In the heart of devastating outbreak, research team unlocks secrets of Ebola

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a vial is labeled and prepared to hold blood from an Ebola patient in Sierra Leone. Researchers from the UW-Madison, the University of Tokyo and the University of Sierra Leone will compare blood from those who died of the virus to those who survived and those who never got sick to try and develop treatment. (Photo courtesy of Kawaoka Lab.)

This story appeared first at news.wisc.edu.

In a comprehensive and complex molecular study of blood samples from Ebola patients in Sierra Leone, published today (Nov. 16, 2017) in Cell Host & Microbe, a scientific team led by the University of Wisconsin–Madison has identified signatures of Ebola virus disease that may aid in future treatment efforts.

Conducting a sweeping analysis of everything from enzymes to lipids to immune-system-associated molecules, the team — which includes researchers from Pacific Northwest National Laboratory (PNNL), Icahn School of Medicine at Mount Sinai, the University of Tokyo and the University of Sierra Leone — found 11 biomarkers that distinguish fatal infections from nonfatal ones and two that, when screened for early symptom onset, accurately predict which patients are likely to die.

With these results, says senior author Yoshihiro Kawaoka, a virology professor at the UW–Madison School of Veterinary Medicine, clinicians can prioritize the scarce treatment resources available and provide care to the sickest patients. Kawaoka is also a member of the GHI Advisory Committee and received a 2017 GHI Seed Grant to catalog viruses circulating among West Africans with an eye to improving diagnoses, identifying new viruses and, potentially, preventing the next epidemic.

Studying Ebola in animal models is difficult; in humans, next to impossible. Yet, in Sierra Leone in 2014, a natural and devastating experiment played out. In September of that year, an Ebola outbreak like no other was beginning to surge in the West African nation. By December, as many as 400 Ebola cases would be reported there each week.

That fall, Kawaoka sought access to patient samples. He has spent a career trying to understand infectious diseases like Ebola — how do they make people sick, how do bodies respond to infection, how can public health officials stay at least a step ahead?

“Here, there is a major outbreak of Ebola. It is very rare for us to encounter that situation,” says Kawaoka, who is also a professor of virology at the University of Tokyo.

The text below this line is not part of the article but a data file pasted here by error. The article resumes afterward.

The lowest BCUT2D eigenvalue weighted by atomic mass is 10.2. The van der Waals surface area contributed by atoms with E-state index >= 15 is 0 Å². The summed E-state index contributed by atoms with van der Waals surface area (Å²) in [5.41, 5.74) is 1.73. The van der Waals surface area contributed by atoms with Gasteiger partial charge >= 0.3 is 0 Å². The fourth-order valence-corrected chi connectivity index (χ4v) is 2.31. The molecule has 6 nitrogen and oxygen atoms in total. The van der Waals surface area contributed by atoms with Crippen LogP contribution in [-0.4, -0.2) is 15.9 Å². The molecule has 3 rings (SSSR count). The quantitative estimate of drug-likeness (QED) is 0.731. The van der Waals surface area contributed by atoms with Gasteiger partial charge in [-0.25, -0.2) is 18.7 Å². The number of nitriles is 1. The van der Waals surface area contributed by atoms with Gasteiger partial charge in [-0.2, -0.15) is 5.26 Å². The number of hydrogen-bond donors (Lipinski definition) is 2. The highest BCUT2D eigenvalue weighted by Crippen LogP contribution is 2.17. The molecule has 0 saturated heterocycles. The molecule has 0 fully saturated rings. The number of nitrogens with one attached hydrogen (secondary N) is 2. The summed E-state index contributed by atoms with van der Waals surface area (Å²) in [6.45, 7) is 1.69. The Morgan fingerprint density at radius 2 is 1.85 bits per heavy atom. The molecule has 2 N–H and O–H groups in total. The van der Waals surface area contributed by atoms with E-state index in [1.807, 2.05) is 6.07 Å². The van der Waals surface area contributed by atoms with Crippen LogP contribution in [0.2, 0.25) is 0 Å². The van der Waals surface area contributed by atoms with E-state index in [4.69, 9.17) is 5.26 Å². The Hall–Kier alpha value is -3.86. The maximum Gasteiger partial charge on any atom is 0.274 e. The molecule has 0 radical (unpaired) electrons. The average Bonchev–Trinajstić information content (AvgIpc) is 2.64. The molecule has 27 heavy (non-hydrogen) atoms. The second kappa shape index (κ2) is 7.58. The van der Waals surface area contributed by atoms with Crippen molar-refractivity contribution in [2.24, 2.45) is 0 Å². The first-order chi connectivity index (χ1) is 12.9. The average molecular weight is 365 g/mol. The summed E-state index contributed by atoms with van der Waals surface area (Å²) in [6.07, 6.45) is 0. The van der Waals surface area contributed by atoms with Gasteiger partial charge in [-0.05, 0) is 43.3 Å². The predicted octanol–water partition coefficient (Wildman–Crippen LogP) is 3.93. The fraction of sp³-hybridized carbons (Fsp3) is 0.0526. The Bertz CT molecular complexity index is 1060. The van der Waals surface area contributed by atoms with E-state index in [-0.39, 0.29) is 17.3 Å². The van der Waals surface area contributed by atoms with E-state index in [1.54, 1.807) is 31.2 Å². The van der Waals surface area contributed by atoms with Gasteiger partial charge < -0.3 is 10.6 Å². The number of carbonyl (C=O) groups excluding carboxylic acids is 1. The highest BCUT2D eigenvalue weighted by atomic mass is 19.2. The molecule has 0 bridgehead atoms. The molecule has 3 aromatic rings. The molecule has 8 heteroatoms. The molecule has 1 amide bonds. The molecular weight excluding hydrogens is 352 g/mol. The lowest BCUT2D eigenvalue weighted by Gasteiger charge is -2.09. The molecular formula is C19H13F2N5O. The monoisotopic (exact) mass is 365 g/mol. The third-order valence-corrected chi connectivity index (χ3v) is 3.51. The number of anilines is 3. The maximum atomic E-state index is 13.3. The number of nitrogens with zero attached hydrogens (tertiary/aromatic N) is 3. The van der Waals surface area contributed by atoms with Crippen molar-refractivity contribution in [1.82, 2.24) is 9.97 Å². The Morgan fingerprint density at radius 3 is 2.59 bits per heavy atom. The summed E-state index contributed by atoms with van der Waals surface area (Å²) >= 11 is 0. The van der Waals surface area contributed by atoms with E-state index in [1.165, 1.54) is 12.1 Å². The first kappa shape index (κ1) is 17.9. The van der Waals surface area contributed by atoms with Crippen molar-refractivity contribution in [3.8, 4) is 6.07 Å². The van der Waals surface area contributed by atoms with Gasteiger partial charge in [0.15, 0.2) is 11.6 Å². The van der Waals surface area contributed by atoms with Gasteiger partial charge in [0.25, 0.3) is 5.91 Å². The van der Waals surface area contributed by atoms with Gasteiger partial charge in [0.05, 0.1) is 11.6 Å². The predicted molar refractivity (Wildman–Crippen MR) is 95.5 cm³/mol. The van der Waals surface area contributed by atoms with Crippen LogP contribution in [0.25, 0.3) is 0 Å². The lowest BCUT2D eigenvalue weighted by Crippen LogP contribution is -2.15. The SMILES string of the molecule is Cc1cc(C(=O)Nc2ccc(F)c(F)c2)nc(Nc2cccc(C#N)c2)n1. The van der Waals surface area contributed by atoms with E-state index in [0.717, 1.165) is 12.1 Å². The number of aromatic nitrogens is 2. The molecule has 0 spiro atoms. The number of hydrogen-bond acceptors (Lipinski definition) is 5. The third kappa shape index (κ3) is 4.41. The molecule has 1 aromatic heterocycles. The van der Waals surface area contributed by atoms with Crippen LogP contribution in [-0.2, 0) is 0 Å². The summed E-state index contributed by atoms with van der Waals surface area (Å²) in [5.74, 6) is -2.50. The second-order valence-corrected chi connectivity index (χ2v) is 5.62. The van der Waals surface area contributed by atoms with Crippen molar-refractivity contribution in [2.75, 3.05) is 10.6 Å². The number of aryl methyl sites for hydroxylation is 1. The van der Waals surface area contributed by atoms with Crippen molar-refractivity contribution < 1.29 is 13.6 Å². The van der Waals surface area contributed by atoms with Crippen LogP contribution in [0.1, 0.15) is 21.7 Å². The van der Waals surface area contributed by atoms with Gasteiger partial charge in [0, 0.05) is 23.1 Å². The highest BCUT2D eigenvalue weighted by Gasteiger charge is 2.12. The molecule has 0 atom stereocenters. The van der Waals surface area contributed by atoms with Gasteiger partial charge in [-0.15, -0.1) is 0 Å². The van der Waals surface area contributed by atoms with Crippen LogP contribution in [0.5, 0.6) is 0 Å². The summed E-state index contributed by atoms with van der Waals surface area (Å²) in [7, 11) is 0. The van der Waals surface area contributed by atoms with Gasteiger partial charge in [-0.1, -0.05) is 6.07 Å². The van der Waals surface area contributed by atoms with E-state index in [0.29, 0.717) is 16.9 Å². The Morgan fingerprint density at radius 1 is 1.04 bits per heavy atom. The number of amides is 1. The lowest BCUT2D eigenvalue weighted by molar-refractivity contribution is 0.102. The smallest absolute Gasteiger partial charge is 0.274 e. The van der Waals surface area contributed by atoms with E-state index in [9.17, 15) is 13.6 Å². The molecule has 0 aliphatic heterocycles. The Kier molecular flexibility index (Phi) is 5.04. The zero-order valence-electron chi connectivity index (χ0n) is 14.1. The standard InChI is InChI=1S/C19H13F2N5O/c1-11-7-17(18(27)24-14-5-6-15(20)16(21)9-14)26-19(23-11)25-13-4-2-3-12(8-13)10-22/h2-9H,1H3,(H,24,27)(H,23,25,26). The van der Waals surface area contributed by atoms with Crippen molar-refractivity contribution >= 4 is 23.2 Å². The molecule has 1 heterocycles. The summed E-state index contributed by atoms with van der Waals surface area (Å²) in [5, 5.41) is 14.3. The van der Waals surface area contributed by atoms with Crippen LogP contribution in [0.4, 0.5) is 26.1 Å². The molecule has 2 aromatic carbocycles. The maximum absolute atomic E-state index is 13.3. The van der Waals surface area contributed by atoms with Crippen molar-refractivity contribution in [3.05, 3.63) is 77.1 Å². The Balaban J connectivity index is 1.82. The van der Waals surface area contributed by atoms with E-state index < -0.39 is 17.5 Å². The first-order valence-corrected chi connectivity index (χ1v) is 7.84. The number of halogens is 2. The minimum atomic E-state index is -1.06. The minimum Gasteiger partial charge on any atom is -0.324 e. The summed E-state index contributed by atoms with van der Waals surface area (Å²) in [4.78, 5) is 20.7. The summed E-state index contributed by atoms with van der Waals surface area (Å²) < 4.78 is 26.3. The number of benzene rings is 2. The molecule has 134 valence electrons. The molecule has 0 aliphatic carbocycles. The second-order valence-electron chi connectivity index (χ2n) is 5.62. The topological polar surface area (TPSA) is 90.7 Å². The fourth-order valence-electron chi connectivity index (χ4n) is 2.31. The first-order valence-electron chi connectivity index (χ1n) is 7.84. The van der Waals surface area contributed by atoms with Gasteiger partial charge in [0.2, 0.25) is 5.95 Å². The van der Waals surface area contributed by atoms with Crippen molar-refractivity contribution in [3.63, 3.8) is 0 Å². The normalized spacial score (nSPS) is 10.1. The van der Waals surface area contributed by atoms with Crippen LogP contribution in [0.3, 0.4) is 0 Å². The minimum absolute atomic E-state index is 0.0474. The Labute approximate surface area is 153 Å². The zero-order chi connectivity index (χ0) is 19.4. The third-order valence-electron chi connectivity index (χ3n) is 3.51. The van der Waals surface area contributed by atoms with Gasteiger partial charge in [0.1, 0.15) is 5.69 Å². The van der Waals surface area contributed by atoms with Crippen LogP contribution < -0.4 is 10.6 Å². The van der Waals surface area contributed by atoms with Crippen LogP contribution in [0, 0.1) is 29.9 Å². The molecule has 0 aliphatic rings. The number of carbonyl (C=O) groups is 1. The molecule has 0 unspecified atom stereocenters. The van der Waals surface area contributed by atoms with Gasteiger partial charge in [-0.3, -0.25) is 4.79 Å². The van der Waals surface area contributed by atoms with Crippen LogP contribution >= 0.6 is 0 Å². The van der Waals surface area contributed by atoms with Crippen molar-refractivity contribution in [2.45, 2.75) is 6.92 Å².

Yet blood samples were proving difficult to obtain and people continued to die.

Then, just weeks before Christmas, Kawaoka learned about a colleague in his very own department at UW–Madison, a research fellow from Sierra Leone named Alhaji N’jai, who was producing radio stories for people back home to help them protect themselves from Ebola. The pair forged a fortuitous partnership.

“He knows many people high up in the Sierra Leone government,” says Kawaoka. “He is very smart and very good at explaining things in lay terms.”

By Christmas, Kawaoka, N’jai and Peter Halfmann, a senior member of Kawaoka’s team, were in Sierra Leone.

“On the first trip, Alhaji took me to Parliament and we talked to a special advisor to the president, then the vice chancellor of the University of Sierra Leone,” says Kawaoka. “We got the support of the university, which helped us identify military hospitals and provided space. We went to the Ministry of Health and Sanitation and the chief medical officer and we explained what we hoped to do.”

Yoshihiro Kawaoka, professor of pathobiological sciences at the UW-Madison School of Veterinary Medicine, meets with Ekundayo Thompson, vice chancellor of the University of Sierra Leone, while in the African nation to establish a partnership to study and fight Ebola while improving the research capacity and infrastructure of the University of Sierra Leone. (Photo courtesy of the Kawaoka Lab.)

By February of 2015, Kawaoka and other select senior researchers on his team, including Amie Eisfeld, set up a lab in a military hospital responding to the outbreak in the capital city of Freetown (the researchers never entered patient wards). With the approval of patients and the government of Sierra Leone, health workers collected blood samples from patients after they were diagnosed with Ebola and at multiple points thereafter.

They obtained 29 blood samples from 11 patients who ultimately survived and nine blood samples from nine patients who died from the virus. The samples were transported to the lab where Kawaoka’s experienced and expertly trained team inactivated the virus according to approved protocols. Blood samples were subsequently shipped to UW–Madison and partner institutions for analysis.